63 Notwithstanding that the applicant is an “unlawful non-citizen” under the Act who entered Australia unlawfully and has had his application for a protection visa refused, in making that application he was exercising a “right” conferred upon him under Australian law.”
    Now those four paragraphs make the law pretty clear and that was upheld by three more judges in the Full Court of the Federal court in April 2003 after Akram had been deported.

    So far so good on the “unlawful” = “illegal” story.

    So let’s wander off to the High Court appeal which became Behrooz, Al Kateb and Al Khafaji and have a look at the meaning of “unlawful”.

    GUMMOW J: What is the baggage of the word “unlawful”?

    MR BENNETT: Your Honour, none. It is a word used in a definition provision, it is simply a defined phrase. It is not a phrase which necessarily involves the commission of a criminal offence.

    “GUMMOW J: What is the force of the word “unlawful”?

    MR BENNETT: It is merely a word which is used in a definition section, your Honour.

    GLEESON CJ: Does it mean without lawful permission?

    MR BENNETT: Yes, that is perhaps the best way of paraphrasing – – –

    GUMMOW J: But in the Austinian sense that is meaningless, is it not?

    MR BENNETT: Yes, your Honour. The draftsperson of the Act is not necessarily taken to be familiar with the – – –

    GUMMOW J: Well, perhaps they ought to be.”

    Wow, so the word unlawful is legally meaningless.

    Now if we choose to be the only signatory nation to be moronic over the arrival of just a few thousand people while 9 million kids per year starve do not expect me to do or say a single thing that will support that law breaking.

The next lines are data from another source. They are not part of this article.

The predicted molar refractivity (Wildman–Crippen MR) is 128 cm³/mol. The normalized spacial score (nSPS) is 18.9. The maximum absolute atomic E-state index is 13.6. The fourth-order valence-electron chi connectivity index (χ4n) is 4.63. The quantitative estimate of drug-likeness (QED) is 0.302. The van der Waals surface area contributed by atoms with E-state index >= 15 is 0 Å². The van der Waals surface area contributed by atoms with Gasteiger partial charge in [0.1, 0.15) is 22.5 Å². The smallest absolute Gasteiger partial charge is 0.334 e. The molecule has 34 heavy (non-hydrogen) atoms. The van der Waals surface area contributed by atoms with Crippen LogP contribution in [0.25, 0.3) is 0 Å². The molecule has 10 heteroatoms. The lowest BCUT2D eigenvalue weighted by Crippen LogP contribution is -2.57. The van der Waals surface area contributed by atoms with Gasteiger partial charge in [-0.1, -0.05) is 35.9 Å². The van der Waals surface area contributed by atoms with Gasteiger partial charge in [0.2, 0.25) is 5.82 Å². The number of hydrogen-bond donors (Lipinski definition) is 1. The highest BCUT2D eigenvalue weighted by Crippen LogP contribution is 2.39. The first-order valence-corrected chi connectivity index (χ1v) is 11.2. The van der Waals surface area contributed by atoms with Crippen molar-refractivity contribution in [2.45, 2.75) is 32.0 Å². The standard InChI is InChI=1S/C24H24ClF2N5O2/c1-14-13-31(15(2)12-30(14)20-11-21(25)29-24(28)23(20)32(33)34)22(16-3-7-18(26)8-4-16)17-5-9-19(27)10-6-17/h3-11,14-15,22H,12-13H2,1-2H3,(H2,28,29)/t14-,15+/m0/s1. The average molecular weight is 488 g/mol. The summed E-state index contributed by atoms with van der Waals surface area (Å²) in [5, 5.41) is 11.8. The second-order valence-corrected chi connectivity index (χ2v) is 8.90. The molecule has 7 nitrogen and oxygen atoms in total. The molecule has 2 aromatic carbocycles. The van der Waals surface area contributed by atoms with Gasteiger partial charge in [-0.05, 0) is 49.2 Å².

In fact the High Court last November found that Bowen had been breaking the law on Christmas Island so he is using the drownings he does not care about as an excuse to illegally expel 800 other completely random human beings to some place they cannot be protected.

    So grow up, learn the law and stop writing this sort of misleading nonsense.

  28. Marilyn says:

    And as for the “huge” problem? Half of the world’s refugees for the past decade have been from Iraq and Afghanistan and who started those wars?

    15 million refugees in a population of nearly 7 billion is a drop that could be solved tomorrow.

  29. conrad says:


    you might want to look at it another way. Let’s say that the UN starts trying to enforce really strict definitions of what it expects countries to do with refugees. Now let’s also imagine what would happen if the Australian government keeps on losing refugee claims based on this. Just to pick a random figure — let’s say 1000 refugees get in based on the Australian government constantly losing various appeals.

    Now consider what the outcome of all this would be likely to be from a parliamentary system with two parties happy to appeal to populist views — it seems to that the obvious things that will happen is that someone will suggest that Australia cross its name off this convention, and which ever party does it will get a mountain of votes.

    I don’t think this likely to lead to a better outcome than the current situation.

    “15 million refugees in a population of nearly 7 billion is a drop that could be solved tomorrow.”

    This is obviously apriori false otherwise the problem would be solved.

    “Half of the world’s refugees for the past decade have been from Iraq and Afghanistan and who started those wars?”

    There were tons of refugees leaving Afghanistan at least well before Western forces got there. When was the last time Afghanistan wasn’t at war?

  30. Ken Parish says:


    I’ll respond substantively to your latest abusive comment, but that’s the last time. Any further abusive comments will simply be deleted. It isn’t difficult to conduct a civil conversation, and if you wish to participate on Troppo you are required to do so just like everyone else.

    NAGV and NAGW did not hold that the concept of safe third country was unlawful, either under international or domestic law. The Court merely held that the fact that Australia might not breach its international obligation under Article 33(1) of the Convention by sending applicants/refugees to a safe third country did not mean that Australia had no protection obligations to those applicants/refugees under the Convention (as the Minister had argued was the case). Thus in fact the case accepted the existence of the concept of safe third country, but it didn’t accept that the existence of such a country amounted to a complete removal of Australia’s Convention obligations.